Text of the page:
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More fat loss bang for your exercise buck with a low GI breakfast
‘If you are trying to shed fat, you may consider eating low GI foods before you exercise,’ suggests Dr Emma Stevenson. Her study published in the Journal of Nutrition found that a low GI breakfast before exercising could help with weight loss because it increases fat oxidation both at rest and during subsequent exercise. ‘A low GI breakfast also had an impact on appetite, with the women feeling fuller for longer after they’d eaten these types of foods,’ said Dr Stevenson.

Eight healthy women ate either a high GI breakfast or a low GI one in test sessions several days apart (each breakfast contained the same number of calories and same proportion of those calories from carbs, fat and protein). Three hours later they did 60 minutes on a treadmill before lunch.

Breakfast foods

Blood glucose was higher – as expected – after the high GI breakfast than the low GI one, and had returned to normal levels by the time the women began exercising. But plasma free fatty acids (FFA) – which indicate the amount of fat being used as an energy source – began to rise two hours after the low GI breakfast. Exercise led to a rapid increase in FFAs in both groups – but concentrations were higher in the low GI group. After lunch the concentration of FFAs was the same in both groups, but overall fat oxidation was higher in the low GI group than the high GI group.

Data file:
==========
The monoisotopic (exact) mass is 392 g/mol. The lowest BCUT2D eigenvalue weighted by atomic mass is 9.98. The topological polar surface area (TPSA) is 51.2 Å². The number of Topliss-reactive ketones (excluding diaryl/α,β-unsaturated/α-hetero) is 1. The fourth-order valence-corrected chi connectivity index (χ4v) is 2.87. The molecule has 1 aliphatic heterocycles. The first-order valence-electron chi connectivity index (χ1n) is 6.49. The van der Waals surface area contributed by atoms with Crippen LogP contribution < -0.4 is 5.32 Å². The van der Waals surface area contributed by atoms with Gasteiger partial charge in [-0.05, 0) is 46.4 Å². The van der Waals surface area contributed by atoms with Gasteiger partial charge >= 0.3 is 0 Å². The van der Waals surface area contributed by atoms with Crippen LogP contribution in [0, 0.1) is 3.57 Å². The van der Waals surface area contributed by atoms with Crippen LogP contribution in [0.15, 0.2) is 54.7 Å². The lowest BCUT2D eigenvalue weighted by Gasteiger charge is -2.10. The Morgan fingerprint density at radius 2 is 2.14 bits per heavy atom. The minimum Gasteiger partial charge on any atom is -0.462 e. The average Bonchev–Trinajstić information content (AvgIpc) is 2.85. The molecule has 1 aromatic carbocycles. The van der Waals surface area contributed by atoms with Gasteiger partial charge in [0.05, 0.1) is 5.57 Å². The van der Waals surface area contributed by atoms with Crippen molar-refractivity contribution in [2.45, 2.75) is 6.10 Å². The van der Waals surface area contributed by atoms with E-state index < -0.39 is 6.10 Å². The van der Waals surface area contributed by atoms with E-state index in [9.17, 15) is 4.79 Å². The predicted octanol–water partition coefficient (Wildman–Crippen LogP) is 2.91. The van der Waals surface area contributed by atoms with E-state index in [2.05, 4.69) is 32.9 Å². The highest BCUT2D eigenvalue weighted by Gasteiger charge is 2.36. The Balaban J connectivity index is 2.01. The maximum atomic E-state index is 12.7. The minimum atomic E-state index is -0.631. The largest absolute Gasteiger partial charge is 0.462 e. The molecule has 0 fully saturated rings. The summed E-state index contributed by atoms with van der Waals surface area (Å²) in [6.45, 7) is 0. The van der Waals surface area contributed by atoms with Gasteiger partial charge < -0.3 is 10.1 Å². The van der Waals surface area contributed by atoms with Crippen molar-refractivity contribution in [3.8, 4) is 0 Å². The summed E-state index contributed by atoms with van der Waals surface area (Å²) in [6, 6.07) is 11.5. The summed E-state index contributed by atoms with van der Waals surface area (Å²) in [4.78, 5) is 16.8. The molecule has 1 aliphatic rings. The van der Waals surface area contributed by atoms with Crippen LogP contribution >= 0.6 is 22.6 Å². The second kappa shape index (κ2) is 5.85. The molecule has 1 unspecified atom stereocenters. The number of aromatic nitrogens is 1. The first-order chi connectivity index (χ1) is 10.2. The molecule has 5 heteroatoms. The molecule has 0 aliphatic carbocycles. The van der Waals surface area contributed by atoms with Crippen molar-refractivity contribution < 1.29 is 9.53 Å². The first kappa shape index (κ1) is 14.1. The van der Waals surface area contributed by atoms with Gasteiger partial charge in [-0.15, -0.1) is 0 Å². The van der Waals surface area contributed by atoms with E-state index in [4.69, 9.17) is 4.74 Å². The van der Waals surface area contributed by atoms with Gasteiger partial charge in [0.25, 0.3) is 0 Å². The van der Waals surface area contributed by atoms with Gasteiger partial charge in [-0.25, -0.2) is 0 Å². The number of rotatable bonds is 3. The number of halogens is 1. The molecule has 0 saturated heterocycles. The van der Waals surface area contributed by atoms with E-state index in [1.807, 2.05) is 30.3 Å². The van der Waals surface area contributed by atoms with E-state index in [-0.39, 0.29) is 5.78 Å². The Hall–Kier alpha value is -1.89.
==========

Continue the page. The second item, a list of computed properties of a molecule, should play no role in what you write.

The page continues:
Eggs for breakfast help weight loss
A study published in the International Journal of Obesity shows that eating two eggs for breakfast, as part of a reduced-calorie diet, helped overweight adults lose more weight and feel more energetic than those who ate a bagel breakfast of equal calories. This study supports previous research, published in the Journal of the American College of Nutrition which showed that people who ate eggs for breakfast felt more satisfied and ate fewer calories at the following meal. ‘People have a hard time adhering to diets and our research shows that choosing eggs for breakfast can dramatically improve the success of a weight loss plan,’ said lead researcher Nikhil Dhurandhar, PhD. ‘Apparently, the increased satiety and energy due to eggs helps people better comply with a reduced-calorie diet.’


Is an egg a day OK? It depends …

‘Eggs are very nutritious. They are a good protein source,’ says dietitian Glenn Cardwell. They also contain omega-3 fats, as well as 11 different vitamins, minerals and antioxidants. The common belief that eggs cause high cholesterol is untrue. ‘This idea was made on the assumption that cholesterol in food became cholesterol in your blood, which we now know to be incorrect. Most health authorities agree that an egg a day will do no harm – provided it’s not soaking in bacon fat,’ says Glenn

‘However, people with diabetes or those at risk should not consume an egg a day,’ says Dr Alan Barclay. ‘There is evidence that daily egg consumption will significantly increase the risk of developing type 2 diabetes and common diabetic complications in people with existing diabetes,’ he said.

Staying up to date with breakfast research
On the Breakfast Research Institute (funded by Quaker and Tropicana) website you can check out published studies relevant to breakfast science. (Links to PubMed abstracts are provided where available.) The News section includes reviews of recently published studies summarizing research objectives, design/methods, results, strengths and limitations. There’s also a commentary on the study.